Plumbing body calls on women to be part of industry

Rendani Tshivhula, the PR and Stakeholder Engagement Manager at Plumbing Industry Registration Board. Picture: Supplied

Rendani Tshivhula, the PR and Stakeholder Engagement Manager at Plumbing Industry Registration Board. Picture: Supplied

Published Sep 10, 2023


Durban — The plumbing professional body has encouraged women to join the industry, saying despite significant growth in diversity, a mere 4% of women plumbers was a number that could grow if given attention.

Rendani Tshivhula a PR & Stakeholder Engagement Manager at Plumbing Industry Registration Board (PIRB) said plumbers were unsung heroes whose skills and knowledge made modern life convenient, healthy and safe.

PIRB supervises the competency level of the plumbing industry and encourages advanced plumbing practices that protect the environment and the health and safety of consumers.

He said September – Heritage Month – was when they focused on the spirit of diversity, inclusivity, transformation and equality.

“The problem is the stereotypes that go with plumbing, it has not been given the dignity and pride it deserves. Whether you are a lawyer, president or any prominent person in the world you need to go to the toilet, that is how essential the plumber is. The moment the youth grasps this, we can all understand that plumbing is not gender-oriented,” said Tshivhula.

He said the plumbing industry was not recognised anywhere near enough for being an essential service, but life as we know it would be impossible and unsanitary without plumbers.

“As proudly essential pros, their work hardly ever stops. They are often called out at night, over weekends, holidays, or even midnight (for) emergencies. The importance of plumbers to our communities extends even to environmental protection and water conservation, in which they play a key role,” he said.

He said plumbers should be given the respect they deserve because “they are handling the most valuable commodity”.

“Plumbing is a lucrative industry which was lacking professionalism before. Young people need to do their research to seize the opportunities available for them. In order to make this a reality we need everyone to be involved. And another thing I have never seen a broke plumber,” said Tshivhula.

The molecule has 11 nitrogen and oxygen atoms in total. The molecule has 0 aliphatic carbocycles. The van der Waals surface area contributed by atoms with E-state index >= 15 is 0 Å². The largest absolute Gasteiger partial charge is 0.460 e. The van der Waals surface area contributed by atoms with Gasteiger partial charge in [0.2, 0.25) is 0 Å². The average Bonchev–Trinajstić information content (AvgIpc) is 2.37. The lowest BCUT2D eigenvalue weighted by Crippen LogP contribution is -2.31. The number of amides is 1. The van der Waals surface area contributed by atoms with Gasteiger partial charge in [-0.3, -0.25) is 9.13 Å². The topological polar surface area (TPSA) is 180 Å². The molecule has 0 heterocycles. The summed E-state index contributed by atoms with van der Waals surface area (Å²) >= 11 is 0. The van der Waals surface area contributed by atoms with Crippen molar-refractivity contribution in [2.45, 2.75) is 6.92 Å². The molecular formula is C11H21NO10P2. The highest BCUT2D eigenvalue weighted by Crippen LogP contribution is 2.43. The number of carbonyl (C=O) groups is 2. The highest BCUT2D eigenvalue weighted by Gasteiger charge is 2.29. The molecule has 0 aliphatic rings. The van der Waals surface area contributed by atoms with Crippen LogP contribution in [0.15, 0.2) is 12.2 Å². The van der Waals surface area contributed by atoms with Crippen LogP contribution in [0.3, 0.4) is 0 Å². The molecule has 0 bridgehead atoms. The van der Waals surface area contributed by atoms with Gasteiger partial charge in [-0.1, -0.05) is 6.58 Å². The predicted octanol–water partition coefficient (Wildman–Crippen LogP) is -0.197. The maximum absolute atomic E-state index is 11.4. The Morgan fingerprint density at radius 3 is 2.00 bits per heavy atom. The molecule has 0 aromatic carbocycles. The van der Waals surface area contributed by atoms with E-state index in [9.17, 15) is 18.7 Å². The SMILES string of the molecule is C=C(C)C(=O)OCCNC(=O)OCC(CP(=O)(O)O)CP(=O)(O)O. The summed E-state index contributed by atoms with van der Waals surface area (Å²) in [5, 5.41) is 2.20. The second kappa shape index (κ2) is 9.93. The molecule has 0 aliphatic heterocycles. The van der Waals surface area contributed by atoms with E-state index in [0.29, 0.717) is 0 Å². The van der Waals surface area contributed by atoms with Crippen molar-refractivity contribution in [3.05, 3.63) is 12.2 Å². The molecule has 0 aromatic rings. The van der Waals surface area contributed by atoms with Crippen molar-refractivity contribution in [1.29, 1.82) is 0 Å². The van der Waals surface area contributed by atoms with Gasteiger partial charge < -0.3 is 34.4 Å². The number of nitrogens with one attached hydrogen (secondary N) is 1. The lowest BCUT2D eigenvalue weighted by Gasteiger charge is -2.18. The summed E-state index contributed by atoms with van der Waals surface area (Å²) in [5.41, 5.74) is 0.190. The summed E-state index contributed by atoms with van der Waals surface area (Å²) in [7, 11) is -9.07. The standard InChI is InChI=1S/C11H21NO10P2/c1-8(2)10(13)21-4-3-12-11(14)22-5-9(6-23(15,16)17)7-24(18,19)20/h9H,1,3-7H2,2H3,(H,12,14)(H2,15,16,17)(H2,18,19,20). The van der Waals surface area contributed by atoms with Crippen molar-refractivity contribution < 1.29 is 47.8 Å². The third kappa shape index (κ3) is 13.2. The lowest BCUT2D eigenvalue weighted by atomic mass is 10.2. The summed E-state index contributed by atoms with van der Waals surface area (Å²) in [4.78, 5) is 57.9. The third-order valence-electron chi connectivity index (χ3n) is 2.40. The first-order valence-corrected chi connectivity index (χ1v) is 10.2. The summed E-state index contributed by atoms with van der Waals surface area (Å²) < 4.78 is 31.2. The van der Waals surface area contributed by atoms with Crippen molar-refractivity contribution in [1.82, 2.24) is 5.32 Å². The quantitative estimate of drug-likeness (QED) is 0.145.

He made mention of women like Jabulile Nkosi who is the founder of Mellita Trading and inspection auditor for The Institute of Plumbing South Africa (IOPSA) and Lorraine Mooi the president of South Africa Women in Plumbing.

Mooi said after attaining a qualification in financial information, she found that she had no interest in pursuing a career in that field.

She said her mother suggested that she entered the plumbing industry. Some 15 years later, Lorraine continues to steam ahead.

“Plumbing is an amazing field to join. If you have an interest, find out if there is an IOPSA in your area and attend a meeting. You will meet wonderful people,” Mooi said.

Referring to the board’s mandate he said the PIRB was to further ensure the application and enforcement of South African National Standards and Codes of Practice.

PIRB-licensed plumbers are required to issue a PIRB Certificate of Compliance on all their plumbing works done, and PIRB also conducts random checks on plumbing jobs carried out by its members to ensure that the required standards are maintained and thus protect the integrity of the industry.

“In the unlikely event that you fall victim to shoddy plumbing work carried out by a PIRB-registered plumber, you can raise complaints to PIRB. This keeps the industry in check. So, ensuring you use one of PIRB’s registered plumbers for your entertainment area will ensure your project starts off on the right foot,” he said.

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